Sometimes the sides that emerge endure beyond the context of a single blog post. Also, there are indeed syndromes of thought that will cause certain people to fall on the same side on a lot of different issues just because they share a few foundational beliefs. For example, on any given question of theology the odds are better that Malcolm Yarnell and I will agree than are the odds that Joyce Meyer and I will agree. When we partake of the same underlying syndrome of thought, something emerges between us that feels more like a permanent grouping of people.
And yet, over the course of eight years of blogging, I’ve seen at least some tectonic shifting among basic philosophical groups. For example, although it put me at grave danger to life and limb, I was once, as I saw things at the beginning of my blogging, pretty much on the other side in the SBC from C.B. Scott. It has been a long time since that was the case. C.B. and I actually look at the world from fairly similar perspectives, which keeps me from having to look over my shoulder in dark alleys nearly so much.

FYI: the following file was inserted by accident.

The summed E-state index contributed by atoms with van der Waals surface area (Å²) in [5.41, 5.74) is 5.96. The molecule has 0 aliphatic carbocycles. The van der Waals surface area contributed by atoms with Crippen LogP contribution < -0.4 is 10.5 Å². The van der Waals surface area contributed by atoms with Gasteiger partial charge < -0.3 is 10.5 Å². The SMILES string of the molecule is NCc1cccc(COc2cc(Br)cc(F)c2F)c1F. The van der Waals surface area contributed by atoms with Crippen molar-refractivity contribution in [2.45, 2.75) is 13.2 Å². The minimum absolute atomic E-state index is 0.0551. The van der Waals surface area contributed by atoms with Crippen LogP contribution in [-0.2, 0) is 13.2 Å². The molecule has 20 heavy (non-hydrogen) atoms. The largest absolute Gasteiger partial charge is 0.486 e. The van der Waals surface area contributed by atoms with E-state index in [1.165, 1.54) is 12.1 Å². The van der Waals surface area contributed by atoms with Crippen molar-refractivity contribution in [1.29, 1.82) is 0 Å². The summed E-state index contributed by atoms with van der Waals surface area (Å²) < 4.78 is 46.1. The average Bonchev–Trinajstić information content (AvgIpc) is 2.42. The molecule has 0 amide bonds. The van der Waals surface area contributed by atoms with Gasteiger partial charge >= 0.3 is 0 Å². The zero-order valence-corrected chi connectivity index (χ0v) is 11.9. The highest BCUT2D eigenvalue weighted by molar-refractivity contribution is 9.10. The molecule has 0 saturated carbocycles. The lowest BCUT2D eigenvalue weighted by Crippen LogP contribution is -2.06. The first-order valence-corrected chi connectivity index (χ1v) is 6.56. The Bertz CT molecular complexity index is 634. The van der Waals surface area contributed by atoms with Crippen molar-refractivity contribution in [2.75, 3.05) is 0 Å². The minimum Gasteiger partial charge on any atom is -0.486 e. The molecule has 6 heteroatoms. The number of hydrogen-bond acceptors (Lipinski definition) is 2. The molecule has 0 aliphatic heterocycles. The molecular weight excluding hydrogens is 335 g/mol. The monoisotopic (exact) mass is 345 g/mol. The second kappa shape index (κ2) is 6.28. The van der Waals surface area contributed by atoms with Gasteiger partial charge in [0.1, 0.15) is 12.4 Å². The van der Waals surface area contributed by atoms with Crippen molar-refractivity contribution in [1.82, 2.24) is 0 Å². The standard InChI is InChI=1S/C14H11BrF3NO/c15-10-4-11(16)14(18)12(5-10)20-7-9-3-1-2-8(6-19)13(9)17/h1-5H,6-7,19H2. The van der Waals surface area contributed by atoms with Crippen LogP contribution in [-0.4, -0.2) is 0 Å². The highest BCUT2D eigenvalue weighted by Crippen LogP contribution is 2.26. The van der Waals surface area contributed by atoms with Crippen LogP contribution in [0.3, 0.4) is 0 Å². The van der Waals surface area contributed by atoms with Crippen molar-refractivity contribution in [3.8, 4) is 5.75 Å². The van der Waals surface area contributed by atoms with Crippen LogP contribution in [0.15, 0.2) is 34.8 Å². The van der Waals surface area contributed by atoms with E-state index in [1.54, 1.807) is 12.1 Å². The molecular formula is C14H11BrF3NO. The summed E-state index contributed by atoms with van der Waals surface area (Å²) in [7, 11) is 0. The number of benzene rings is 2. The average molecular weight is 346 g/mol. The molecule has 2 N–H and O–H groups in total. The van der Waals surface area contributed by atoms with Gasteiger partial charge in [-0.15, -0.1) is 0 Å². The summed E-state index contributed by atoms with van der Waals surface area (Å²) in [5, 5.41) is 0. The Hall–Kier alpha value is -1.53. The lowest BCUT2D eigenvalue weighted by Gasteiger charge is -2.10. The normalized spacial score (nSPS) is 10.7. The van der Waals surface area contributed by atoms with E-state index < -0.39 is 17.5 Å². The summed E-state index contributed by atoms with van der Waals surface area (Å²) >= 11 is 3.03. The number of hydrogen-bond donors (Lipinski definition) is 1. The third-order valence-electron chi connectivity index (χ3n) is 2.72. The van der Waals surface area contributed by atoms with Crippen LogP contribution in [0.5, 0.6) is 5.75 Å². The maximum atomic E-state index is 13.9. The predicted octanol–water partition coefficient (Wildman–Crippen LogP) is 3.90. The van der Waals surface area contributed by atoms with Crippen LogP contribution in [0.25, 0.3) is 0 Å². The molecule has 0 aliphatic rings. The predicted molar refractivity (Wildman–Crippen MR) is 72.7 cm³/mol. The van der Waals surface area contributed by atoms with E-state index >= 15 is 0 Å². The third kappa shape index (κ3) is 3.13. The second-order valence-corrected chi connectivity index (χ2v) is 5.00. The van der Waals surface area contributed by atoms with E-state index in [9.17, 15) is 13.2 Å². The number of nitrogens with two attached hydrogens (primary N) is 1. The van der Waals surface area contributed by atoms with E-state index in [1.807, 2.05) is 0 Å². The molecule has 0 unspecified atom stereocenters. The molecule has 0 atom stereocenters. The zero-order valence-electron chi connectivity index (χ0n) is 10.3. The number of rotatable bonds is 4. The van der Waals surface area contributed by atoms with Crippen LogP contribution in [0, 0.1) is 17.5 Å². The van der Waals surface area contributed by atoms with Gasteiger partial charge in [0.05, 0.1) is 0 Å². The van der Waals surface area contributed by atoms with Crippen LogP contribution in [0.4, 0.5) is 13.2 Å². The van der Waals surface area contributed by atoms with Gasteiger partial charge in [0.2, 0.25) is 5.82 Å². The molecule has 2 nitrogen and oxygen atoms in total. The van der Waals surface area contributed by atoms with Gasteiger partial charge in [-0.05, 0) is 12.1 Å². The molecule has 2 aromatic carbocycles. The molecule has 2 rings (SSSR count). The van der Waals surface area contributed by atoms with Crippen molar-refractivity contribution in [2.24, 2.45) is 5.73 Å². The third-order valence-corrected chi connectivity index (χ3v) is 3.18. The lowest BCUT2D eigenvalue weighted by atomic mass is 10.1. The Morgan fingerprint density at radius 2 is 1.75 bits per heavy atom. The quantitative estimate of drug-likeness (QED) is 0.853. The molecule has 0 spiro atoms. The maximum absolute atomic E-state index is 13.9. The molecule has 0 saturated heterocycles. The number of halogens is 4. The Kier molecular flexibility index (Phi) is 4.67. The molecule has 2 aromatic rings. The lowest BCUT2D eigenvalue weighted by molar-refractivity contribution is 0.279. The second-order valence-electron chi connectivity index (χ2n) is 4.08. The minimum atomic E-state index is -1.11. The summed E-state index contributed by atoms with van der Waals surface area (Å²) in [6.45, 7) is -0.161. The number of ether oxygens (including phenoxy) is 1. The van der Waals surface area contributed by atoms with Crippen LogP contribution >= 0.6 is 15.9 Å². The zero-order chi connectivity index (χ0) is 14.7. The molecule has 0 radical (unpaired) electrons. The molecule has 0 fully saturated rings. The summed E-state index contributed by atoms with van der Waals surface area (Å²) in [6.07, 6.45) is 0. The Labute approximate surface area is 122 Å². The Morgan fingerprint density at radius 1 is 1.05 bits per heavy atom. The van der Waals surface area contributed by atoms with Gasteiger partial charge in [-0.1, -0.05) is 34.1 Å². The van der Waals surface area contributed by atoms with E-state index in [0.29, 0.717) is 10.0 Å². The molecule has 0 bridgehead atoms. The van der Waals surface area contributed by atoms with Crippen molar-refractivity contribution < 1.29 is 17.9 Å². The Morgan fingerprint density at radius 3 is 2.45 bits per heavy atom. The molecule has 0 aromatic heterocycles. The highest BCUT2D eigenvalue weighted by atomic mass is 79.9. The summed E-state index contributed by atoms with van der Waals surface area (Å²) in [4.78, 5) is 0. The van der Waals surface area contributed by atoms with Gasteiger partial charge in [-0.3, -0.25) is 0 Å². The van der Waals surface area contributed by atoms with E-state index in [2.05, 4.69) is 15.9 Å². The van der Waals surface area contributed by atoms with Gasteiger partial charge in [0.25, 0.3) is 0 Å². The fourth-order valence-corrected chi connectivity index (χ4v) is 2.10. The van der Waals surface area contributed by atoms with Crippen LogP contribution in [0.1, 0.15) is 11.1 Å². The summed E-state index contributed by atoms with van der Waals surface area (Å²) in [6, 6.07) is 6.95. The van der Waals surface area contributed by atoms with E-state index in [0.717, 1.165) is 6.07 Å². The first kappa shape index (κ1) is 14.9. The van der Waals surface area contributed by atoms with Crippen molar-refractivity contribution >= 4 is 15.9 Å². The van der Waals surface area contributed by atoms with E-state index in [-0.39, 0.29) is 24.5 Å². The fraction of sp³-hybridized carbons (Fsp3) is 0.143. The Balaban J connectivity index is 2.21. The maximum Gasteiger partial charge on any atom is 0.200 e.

When early SBC blogging was focused on IMB policies about charismania, one set of alignments emerged. When that same conversation shifted to women in ministry, at least a partial realignment took place. Conversations about alcohol align people one way; conversations about Calvinism align them another way; conversations about the Camel Method align them yet another. As The Big Question changes on this SBC merry-go-round, the semi-long-term alignments shift.